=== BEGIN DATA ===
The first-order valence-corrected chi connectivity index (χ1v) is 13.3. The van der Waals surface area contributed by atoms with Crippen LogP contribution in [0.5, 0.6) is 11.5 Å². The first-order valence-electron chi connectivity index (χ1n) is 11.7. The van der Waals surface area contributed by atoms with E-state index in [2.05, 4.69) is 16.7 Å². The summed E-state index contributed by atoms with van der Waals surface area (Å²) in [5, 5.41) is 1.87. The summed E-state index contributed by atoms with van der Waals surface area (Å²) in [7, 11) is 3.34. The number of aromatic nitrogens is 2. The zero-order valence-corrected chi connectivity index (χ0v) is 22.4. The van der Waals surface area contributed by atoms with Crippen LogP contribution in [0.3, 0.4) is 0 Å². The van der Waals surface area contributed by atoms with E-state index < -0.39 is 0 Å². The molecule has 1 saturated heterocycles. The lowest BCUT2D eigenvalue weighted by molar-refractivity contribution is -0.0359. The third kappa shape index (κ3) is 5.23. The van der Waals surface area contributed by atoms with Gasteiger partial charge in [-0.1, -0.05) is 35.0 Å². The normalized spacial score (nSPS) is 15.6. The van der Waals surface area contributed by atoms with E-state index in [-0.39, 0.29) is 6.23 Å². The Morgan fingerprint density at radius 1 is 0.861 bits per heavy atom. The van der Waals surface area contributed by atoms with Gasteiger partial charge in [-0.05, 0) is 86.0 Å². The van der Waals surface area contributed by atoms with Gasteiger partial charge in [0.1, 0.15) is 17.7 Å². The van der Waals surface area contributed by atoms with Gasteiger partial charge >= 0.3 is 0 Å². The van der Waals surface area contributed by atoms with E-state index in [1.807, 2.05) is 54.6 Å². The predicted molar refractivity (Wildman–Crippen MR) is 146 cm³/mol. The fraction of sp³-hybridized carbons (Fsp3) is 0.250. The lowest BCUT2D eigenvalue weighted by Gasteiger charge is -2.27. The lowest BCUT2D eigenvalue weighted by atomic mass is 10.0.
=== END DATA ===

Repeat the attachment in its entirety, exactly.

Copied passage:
The first-order valence-corrected chi connectivity index (χ1v) is 13.3. The van der Waals surface area contributed by atoms with Crippen LogP contribution in [0.5, 0.6) is 11.5 Å². The first-order valence-electron chi connectivity index (χ1n) is 11.7. The van der Waals surface area contributed by atoms with E-state index in [2.05, 4.69) is 16.7 Å². The summed E-state index contributed by atoms with van der Waals surface area (Å²) in [5, 5.41) is 1.87. The summed E-state index contributed by atoms with van der Waals surface area (Å²) in [7, 11) is 3.34. The number of aromatic nitrogens is 2. The zero-order valence-corrected chi connectivity index (χ0v) is 22.4. The van der Waals surface area contributed by atoms with Crippen LogP contribution in [0.3, 0.4) is 0 Å². The van der Waals surface area contributed by atoms with E-state index < -0.39 is 0 Å². The molecule has 1 saturated heterocycles. The lowest BCUT2D eigenvalue weighted by molar-refractivity contribution is -0.0359. The third kappa shape index (κ3) is 5.23. The van der Waals surface area contributed by atoms with Gasteiger partial charge in [-0.1, -0.05) is 35.0 Å². The normalized spacial score (nSPS) is 15.6. The van der Waals surface area contributed by atoms with E-state index in [-0.39, 0.29) is 6.23 Å². The Morgan fingerprint density at radius 1 is 0.861 bits per heavy atom. The van der Waals surface area contributed by atoms with Gasteiger partial charge in [-0.05, 0) is 86.0 Å². The van der Waals surface area contributed by atoms with Gasteiger partial charge in [0.1, 0.15) is 17.7 Å². The van der Waals surface area contributed by atoms with Gasteiger partial charge >= 0.3 is 0 Å². The van der Waals surface area contributed by atoms with E-state index in [1.807, 2.05) is 54.6 Å². The predicted molar refractivity (Wildman–Crippen MR) is 146 cm³/mol. The fraction of sp³-hybridized carbons (Fsp3) is 0.250. The lowest BCUT2D eigenvalue weighted by Gasteiger charge is -2.27. The lowest BCUT2D eigenvalue weighted by atomic mass is 10.0.